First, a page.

(Mostly about art, but there’s some language in there.)

In the most recent Details magazine (April 2013), a piece on artist Urs Fischer, on the occasion of a retrospective exhibition at MOCA in Los Angeles, opening April 21. Among the three “greatest hits” listed on p. 62 is the 2009 piece Noisette:

The Details text:

This wagging tongue – which protruded from a glory-hole-like opening in a gallery wall and was activated by a motion detector – was the sleeper of Fischer’s popular solo show at New York’s New Museum.

Apparently the concept of a glory hole has made its way into the larger culture.

On the term, see my posting on it (with a link to a posting on AZBlogX); the history of the term in the sexual sense is unclear.

Now, noisette ‘hazelnut’. OED3 (Dec. 2003) has a metaphorical extension of the word:

A small round piece of meat; esp. a cut of lamb or mutton taken from the rib or loin. Usu. in pl. [cites in English from 1891 on]

That’s presumably the sense alluded to in the title of Fischer’s work. The tongue as a piece of meat.

Finally, Fischer, an artistic bad boy. From Wikipedia:

Urs Fischer (born 1973) is a Swiss contemporary artist living in New York.

Born in 1973, Urs Fischer began his career in Switzerland where he studied photography at the Schule fur Gestaltung, Zurich. He moved to Amsterdam in 1993 and had his first solo show at a gallery in Zurich, in 1996. Fischers subversive approach to art is often considered to be influenced by anti-art movements like Neo-Dada, Lost Art or the Situationist International. Since Fischer began showing his work, in the mid-nineteen-nineties, in Europe, he has produced an enormous number of objects, drawings, collages, and room-size installations.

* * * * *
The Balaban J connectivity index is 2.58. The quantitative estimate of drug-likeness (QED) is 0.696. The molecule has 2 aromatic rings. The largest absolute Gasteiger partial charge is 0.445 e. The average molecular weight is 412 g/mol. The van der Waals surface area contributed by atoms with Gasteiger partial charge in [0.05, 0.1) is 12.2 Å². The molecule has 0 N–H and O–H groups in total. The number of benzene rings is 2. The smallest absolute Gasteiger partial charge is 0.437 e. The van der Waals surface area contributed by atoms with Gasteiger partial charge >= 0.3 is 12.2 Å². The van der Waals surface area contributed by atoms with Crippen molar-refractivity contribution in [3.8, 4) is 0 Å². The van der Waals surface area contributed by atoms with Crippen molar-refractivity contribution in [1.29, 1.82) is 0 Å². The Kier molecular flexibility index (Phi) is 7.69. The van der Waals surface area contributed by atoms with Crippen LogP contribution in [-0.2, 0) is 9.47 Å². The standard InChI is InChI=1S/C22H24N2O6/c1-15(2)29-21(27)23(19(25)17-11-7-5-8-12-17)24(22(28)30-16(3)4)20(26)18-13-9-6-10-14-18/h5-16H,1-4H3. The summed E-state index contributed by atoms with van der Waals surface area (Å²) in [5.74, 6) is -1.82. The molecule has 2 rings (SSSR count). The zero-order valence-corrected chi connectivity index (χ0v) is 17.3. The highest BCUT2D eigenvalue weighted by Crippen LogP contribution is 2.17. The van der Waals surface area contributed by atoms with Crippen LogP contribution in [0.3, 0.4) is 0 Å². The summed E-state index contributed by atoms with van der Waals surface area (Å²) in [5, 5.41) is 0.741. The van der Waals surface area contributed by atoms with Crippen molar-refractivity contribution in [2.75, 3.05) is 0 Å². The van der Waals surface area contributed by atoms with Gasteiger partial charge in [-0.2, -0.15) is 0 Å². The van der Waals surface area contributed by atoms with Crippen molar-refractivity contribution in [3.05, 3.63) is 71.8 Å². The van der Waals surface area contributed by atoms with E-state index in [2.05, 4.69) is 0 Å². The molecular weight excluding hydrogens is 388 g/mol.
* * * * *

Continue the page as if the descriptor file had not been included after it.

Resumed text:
In Untitled (Bread House) (2004-1005), Fischer constructed a Swiss style chalet entirely out of loaves of bread. His Bad Timing, Lamb Chop! (2004-2005), displays a giant wooden chair straddling a half empty packet of cigarettes. Between 2005 and 2006, he created Untitled (Lamp/Bear), an edition of three 23-foot-tall, 20-ton, fluorescent-yellow bronze bears with generic Bakelite lamps springing out of their heads; in 2011, one of the pieces was displayed for five months at Seagram Building’s plaza before being auctioned at Christie’s. For his 2007 show at Gavin Brown’s Enterprise, Fischer excavated the gallery’s main room, bringing in contractors to dig an eight-foot hole where the floor had been, and calling the result You. In Death of a Moment (2007), two entire walls are equipped with floor-to-ceiling mirrors and set in motion by a hydraulic system, to create the surreal effect of a room in flux, morphing in shape and size.

The Details piece shows the jack-hammered crater of You and one of the big bronze bears, and adds a photo of Fischer’s 2012 Burning Man: a life-sized replica of Fischer in wax, turned into a giant candle. Rachel Wolff characterizes Fischer’s work as “an in-your-face brand of Dadaist Pop Art that is designed to catch viewers off-guard”.



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